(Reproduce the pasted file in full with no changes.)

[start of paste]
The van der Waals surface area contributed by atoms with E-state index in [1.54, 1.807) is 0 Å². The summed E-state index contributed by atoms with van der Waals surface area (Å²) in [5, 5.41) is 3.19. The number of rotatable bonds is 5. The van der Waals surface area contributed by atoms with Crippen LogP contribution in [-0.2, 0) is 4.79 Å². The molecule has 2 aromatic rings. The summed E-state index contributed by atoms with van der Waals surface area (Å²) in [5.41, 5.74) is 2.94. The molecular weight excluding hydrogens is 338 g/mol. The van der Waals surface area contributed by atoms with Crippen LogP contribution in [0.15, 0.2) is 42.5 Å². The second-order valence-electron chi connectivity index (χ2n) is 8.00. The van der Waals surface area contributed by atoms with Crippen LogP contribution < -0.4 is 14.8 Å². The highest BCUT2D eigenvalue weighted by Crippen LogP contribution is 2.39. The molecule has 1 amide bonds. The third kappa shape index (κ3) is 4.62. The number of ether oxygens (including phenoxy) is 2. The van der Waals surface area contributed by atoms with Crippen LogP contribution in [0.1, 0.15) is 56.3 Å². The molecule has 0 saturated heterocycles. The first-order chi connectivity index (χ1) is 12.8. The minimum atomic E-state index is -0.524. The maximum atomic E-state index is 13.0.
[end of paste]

The van der Waals surface area contributed by atoms with E-state index in [1.54, 1.807) is 0 Å². The summed E-state index contributed by atoms with van der Waals surface area (Å²) in [5, 5.41) is 3.19. The number of rotatable bonds is 5. The van der Waals surface area contributed by atoms with Crippen LogP contribution in [-0.2, 0) is 4.79 Å². The molecule has 2 aromatic rings. The summed E-state index contributed by atoms with van der Waals surface area (Å²) in [5.41, 5.74) is 2.94. The molecular weight excluding hydrogens is 338 g/mol. The van der Waals surface area contributed by atoms with Crippen LogP contribution in [0.15, 0.2) is 42.5 Å². The second-order valence-electron chi connectivity index (χ2n) is 8.00. The van der Waals surface area contributed by atoms with Crippen LogP contribution < -0.4 is 14.8 Å². The highest BCUT2D eigenvalue weighted by Crippen LogP contribution is 2.39. The molecule has 1 amide bonds. The third kappa shape index (κ3) is 4.62. The number of ether oxygens (including phenoxy) is 2. The van der Waals surface area contributed by atoms with Crippen LogP contribution in [0.1, 0.15) is 56.3 Å². The molecule has 0 saturated heterocycles. The first-order chi connectivity index (χ1) is 12.8. The minimum atomic E-state index is -0.524. The maximum atomic E-state index is 13.0.